I will share with you some strategic information released by Cadence last week about their IP strategy, more specifically about the launch of the DDR4 Controller IP. And try to understand Cadence strategy about Interface IP in general (USB, PCIe, SATA, DDRn, HDMI, MIPI…) and how Cadence is positioned in respect with their closest and more successful competitor in this field, Synopsys.
When Cadence has acquired Denali for $315M, less than one year ago, one of the nuggets was the DDRn controller IP product line built by Denali during the last 10 years. Denali’ DDR controller IP was well known within the industry, doing pretty well with sales in 2009 estimated to be slightly less than $10M (even if Denali was one of the very few companies who constantly report to Gartner DDR Controller IP business results below the reality!). Their product was nice, but still based on a Soft PHY, making life more complicated for the designer having to integrate it. Synopsys DDR Controller IP (coming from the acquisition of MOSAID in 2007) was already based on a hard PHY, as well as Virage’ product (coming from the acquisition of INGOT in 2005). That’s why Denali had to build a partnership with MOSYS (in fact Prism Circuit before to be acquired in 2009) to offer a solution based on a hard PHY (from MOSYS) and their DDR3 Controller. Before the acquisition of Denali by Cadence (and Virage by Synopsys, by the way) in May 2010, the DDR Controller IP market was growing fast, and very promising, as we can see on the two figures.
In fact, if the number of ASIC design start is declining, the proportion of SoC is growing faster, so the net count of ASIC integrating a processor (or Controller, DSP) core is growing. When you integrate a processor, you need to access an external memory (the cost of embedded DRAM being prohibitive) so you need t integrate a DDRn Controller. Considering the ever increasing memory Interface frequency, and the related difficulty to build a DDRn Controller in-house, the make vs buy question leads more frequently to an external solution, or to buy an IP. This is why the forecast for the DDR Controller IP market, even the more conservative, shows a x3 multiplication during the next 3 years. And when we compare the DDR IP market with the other Interface IP market, we expect it to be the faster growing market, as we can see on the first figure.
With this history in mind, you better understand why it was important for Cadence to be the first to launch a DDR4 Controller IP. Proposing a hard PHY option is a way to catch up with Synopsys, who offer hard PHY systematically for the DDR IP product. The lack of such a hard PHY was a weakness of the Denali DDRn IP product line, this explain why Denali had built a partnership with Prism Circuit in April 2009 to offer a complete solution based on a (soft) Controller from Denali and a (hard) PHY from Prism Circuit. Ironically, both companies have been acquired in the meantime…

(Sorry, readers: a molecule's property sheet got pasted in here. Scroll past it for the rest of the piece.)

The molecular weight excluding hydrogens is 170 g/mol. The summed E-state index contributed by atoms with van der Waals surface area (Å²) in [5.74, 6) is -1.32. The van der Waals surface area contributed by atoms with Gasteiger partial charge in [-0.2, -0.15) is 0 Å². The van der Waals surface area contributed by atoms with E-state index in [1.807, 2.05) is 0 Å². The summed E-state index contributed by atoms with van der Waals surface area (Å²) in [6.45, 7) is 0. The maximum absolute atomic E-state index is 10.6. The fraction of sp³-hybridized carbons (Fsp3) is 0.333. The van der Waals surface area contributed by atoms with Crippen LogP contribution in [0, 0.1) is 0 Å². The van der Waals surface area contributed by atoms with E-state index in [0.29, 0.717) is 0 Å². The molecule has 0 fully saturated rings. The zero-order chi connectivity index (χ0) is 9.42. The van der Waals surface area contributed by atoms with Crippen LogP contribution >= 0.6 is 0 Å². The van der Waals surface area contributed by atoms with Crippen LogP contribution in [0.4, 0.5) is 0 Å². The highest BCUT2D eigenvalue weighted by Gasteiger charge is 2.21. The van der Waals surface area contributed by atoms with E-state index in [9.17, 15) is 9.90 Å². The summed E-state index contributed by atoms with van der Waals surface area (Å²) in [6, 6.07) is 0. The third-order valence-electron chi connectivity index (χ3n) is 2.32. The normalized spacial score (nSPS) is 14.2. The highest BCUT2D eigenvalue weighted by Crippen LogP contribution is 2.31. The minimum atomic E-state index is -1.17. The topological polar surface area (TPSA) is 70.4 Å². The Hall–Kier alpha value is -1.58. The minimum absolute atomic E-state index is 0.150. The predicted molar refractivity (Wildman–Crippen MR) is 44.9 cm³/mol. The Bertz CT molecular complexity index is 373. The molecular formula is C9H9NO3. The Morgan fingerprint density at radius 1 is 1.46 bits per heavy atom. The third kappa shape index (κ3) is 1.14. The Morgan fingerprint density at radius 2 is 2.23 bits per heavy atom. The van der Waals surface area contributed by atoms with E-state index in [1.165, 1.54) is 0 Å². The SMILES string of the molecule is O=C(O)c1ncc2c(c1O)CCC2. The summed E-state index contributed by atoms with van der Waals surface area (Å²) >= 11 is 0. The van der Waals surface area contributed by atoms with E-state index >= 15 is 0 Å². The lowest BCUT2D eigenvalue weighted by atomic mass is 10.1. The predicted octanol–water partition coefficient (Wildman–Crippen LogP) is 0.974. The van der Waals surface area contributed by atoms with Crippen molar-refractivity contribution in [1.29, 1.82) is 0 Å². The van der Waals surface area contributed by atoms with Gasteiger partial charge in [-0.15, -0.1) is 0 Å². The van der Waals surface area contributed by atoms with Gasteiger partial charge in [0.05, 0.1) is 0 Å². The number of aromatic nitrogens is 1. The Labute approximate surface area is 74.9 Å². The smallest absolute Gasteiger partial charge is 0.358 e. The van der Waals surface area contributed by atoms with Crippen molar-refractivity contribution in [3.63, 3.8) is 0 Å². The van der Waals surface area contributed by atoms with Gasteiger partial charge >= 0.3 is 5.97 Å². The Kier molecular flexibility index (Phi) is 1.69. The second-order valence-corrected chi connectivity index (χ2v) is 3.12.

If we look at the IP market, at least at the Interface IP segments (USB, PCIe, SATA, HDMI, DDRn, MIPI…), we see that the positioning of Cadence is pretty weak, compared with Synopsys. Cadence is supporting DDRn segment, thanks to Denali product line, the PCIe segment (in fact restricted to PCIe Gen-3)… and that’s it. When Synopsys is active in all the above mentioned segments, with a dominant position (more than 50% market share) in USB, SATA, PCIe, DDRn and a decent (but unknown) position in HDMI and MIPI. Moreover, Cadence strategy as presented during IP-SoC 2010 last December in Grenoble, which was to build a complete offer in the Interface IP market through partnership with existing IP vendors (if you prefer, offering a solution coming from 3[SUP]rd[/SUP] party instead of internally developed) has completely vanished. This will certainly leave the door open for Synopsys to consolidate their dominant position, and build a product line of more than $250M on a $500M market (IPnest evaluation of the Interface IP market in 2015). To summarize, Mentor Graphics gave up in 2005 on the IP market, and the last announcement from Cadence means that they will attack 20% only of this market (the DDRn IP) and give up on the remaining 80%, which will represent $400M in 2015.
The study of the Interface IP market: analysis of 2004-2009 results and Forecast for 2010-2015 can be found on:http://www.ip-nest.com/index.php?page=wired
This survey is unique and very complete, looking at each interface (USB1,2, USB3, PCIe, SATA, DDRn, HDMI, MIPI, DisplayPort and more) and proposing a forecast for 2010-2015.
It has been sold to several IP vendors (Cadence (!), Mosys, Cast, Evatronix, HDL DH…) and the KSIA in Corea. Please firstname.lastname@example.org if you are interested…